WHEN TO START?
As soon as students enter high school it is time to start
planning for college. In fact, studies show that most students decide if
they are 'college material' while still in middle school. Early awarennes
is the key. Planning ahead with high school course selection can be critical.
Many colleges require specific courses like foreign language or algebra
in order to be admitted. Summer programs on college campuses may offer high
school students a taste of university life and new academic skills. In Washington,
the Running Start program allows students to take college courses while
completing high school.
BUILDING AN EDUCATIONAL
HOW TO SELECT THE RIGHT COLLEGE AND AREA OF STUDY
Planning is essential if goals are to be successfully reached.
Unfortunately, most people neglect to plan carefully for the one decision
that will most effect their career opportunities and lifetime income potential.
Planning for college today can be intimidating. Rapid changes in programs,
costs and government rules that effect college requirements and resources
are complicating the planning process. Provided with the college planning
basics, prospective college students and their families can plan for a successful
higher education. This planning process is essentially the same for traditional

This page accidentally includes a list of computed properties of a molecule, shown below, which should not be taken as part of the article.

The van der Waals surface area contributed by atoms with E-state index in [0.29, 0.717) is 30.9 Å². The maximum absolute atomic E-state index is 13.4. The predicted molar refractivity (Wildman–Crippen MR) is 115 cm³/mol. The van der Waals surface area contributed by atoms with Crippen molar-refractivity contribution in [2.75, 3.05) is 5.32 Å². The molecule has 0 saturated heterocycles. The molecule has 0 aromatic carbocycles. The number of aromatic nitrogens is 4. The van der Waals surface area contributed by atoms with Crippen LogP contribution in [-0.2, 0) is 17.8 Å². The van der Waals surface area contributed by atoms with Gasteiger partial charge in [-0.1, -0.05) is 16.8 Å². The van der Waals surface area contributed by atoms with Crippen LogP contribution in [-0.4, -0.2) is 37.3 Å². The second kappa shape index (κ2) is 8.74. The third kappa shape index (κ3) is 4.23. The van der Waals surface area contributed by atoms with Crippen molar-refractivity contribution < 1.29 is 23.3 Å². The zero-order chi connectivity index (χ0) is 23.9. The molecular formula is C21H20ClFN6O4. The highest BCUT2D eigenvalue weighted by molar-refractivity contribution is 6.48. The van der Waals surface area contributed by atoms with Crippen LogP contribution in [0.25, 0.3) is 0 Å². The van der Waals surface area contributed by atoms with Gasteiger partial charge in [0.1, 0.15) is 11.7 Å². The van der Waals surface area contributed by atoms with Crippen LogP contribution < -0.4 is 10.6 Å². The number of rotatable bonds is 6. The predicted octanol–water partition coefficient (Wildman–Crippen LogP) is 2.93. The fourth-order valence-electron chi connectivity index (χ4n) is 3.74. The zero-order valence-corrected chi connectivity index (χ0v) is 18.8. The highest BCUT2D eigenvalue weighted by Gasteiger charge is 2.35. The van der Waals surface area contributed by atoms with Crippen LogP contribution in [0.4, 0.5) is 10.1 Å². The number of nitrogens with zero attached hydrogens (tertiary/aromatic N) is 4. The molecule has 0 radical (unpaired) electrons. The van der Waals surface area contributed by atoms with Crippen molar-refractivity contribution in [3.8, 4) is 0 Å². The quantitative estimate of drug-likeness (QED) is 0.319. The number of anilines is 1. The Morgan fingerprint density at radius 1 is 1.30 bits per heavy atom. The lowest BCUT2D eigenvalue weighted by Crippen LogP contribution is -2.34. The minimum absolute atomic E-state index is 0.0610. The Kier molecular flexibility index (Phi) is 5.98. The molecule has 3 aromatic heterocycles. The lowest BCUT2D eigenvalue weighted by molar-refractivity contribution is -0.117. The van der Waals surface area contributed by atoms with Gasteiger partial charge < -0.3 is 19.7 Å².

high school and college age students, adults returning to college during
their working years and even retirees seeking to start a second career.
HOW DO YOUR STRENGTHS AND
WEAKNESSES MATCH WITH YOUR INTENDED AREA OF STUDY?
Experts often counsel students to study what they love most.
Most employers recommend that students get a good basic education, worrying
less about specialization and more about fundamental communication and learning
skills. On-the-job training covers the more technical aspects of most work
environments. For many students, the secret of a successful college experience
is to focus on academic strengths and avoid any college major that requires
substantial study of subjects that are disliked. The basics cannot be avoided
and all colleges require a core of study that includes essential knowledge
for program completion. The more a student enjoys what they study, the better
WHAT CARRER OR LIFESTYLE
OPPORTUNITIES DO YOU WANT AVAILABLE AFTER COLLEGE?
A college degree does not always directly lead to the desired
job or career. Planning for career or lifestyle options can help prepare
students to take advantage of academic, mentoring and internship opportunities
while in college. These opportunities often lead to jobs directly from college.
Do some research on prospective employers. Contact the human resource or
personnel office at local companies that recruit and hire college graduates
in select fields. Ask them about programs and colleges that best prepare
students for their company. Ask about starting salaries and benefits. Will
this allow you to have a comfortable lifestyle? By identifying prospective
career options and employers, students are giving their college efforts
a sense of direction.